Several universities have announced new degree programs that value competency over time spent in the classroom in response to a proposal from the Department of Education that was released last March.
“The time-centered system just says if you take the coursework, get passing grades and meet our academic standards, you get the degree,” Lumina Foundation President and Chief Executive Jamie Merisotis told The New York Times. “Competency is a student-centered, learning-outcome-based model. Where you get the education is secondary to what you know and are able to do.”
Since 1893, to be accredited, universities have based their curriculums on credit hours and years of study, but in light of President Barack Obama’s call for more affordable college educations, educators are seeking to re-evaluate this methodology, particularly for the 37 million Americans who do not have a degree, yet attended college.
Under these new programs, students would be evaluated based on some sort of tangible evidence of learning, such as exams. Generally, students work on their own and at their own pace, and the speed with which a student finishes a degree program affects the cost of the program.
Proponents of competency-based learning point to the discrepancy between sitting in a classroom and measured understanding.
“Now if you can meet the standards without going to college, fine,” Georgetown Center on Education and the Workforce Director Anthony Carnevale said. “I mean, I understand that that bothers some people. Obviously this would reduce the demand for college, but if I can take a B.A.-level or graduate-level accounting competency, if I can meet the competency-based criteria for what somebody wants to hire as an accountant, if I never went to college, in the end, who cares?”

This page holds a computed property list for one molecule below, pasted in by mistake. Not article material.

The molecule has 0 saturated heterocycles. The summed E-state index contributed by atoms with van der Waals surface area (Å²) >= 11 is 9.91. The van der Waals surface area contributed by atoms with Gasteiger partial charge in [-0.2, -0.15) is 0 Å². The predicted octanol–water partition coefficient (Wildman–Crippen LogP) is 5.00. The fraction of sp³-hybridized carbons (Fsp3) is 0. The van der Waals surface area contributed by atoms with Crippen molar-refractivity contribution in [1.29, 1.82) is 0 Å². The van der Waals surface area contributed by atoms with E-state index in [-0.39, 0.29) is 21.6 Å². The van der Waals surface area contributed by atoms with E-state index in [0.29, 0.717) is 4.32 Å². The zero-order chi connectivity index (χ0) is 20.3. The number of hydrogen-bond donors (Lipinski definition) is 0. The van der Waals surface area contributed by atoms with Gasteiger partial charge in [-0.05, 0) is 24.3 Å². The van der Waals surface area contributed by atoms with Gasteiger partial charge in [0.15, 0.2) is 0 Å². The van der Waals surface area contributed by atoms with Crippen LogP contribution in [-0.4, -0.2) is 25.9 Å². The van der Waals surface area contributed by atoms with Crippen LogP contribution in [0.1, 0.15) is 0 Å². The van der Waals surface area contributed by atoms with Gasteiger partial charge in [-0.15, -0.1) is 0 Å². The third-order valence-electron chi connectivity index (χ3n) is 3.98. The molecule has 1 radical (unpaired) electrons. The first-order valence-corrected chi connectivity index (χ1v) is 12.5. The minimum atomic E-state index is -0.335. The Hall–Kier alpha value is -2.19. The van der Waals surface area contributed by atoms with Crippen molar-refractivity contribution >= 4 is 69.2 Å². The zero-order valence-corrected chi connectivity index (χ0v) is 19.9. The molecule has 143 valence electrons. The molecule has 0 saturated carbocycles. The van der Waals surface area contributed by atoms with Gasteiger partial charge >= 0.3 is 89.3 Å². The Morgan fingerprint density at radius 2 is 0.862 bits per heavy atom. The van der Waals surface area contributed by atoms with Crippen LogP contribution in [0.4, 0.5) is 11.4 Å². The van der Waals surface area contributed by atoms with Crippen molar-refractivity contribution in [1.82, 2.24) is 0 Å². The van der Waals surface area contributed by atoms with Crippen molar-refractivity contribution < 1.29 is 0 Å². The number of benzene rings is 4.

But while Carnevale acknowledged the benefits of competency-based learning, he said that the logistics are difficult. How to determine the body of knowledge required for a degree, how to measure a student’s knowledge and skill and how to create the necessary competency exams are all difficult questions that need to be addressed for a competency-based program to work.
“My guess is it’s probably not a substitute for the full experience, that is, there is a part of college education that is experiential, and there’s a part of it that is learning for its own sake,” Carnevale said.
Drexel University history professor Amy Slaton, an outspoken critic, agreed.
“It’s a red flag to me,” Slaton told The New York Times. “If you are from a lower socioeconomic status, you have this new option that appears to cost less than a traditional bachelor’s degree, but it’s not the same product. I see it as a really diminished higher education experience for less money and yet disguised as this notion of greater access.”
In addition, critics question the success of exam standardization. Philosophy professor Tom Beauchamp said that when he was in school, he was incorrectly placed into a more advanced German class than was suitable, simply based on the results of an inaccurate competency test.
“My concern here is that these things will become quite routine, as to what your level of competency is, and [the test] really will not gauge it well,” Beauchamp said.
Moreover, the idea of competency-based learning threatens the traditional style of teaching that most university professors are comfortable with.
Overall, while Carnevale said that he did not expect most universities to switch to such a system, competency-based learning has the potential to improve the quality of traditional, classroom learning.
“It will encourage [professors] to focus on what the student knows and can’t do, rather than whether or not they showed up at 7:30 in the morning,” Carnevale said. “The teacher is a problem-solver, not just someone who delivers material.”
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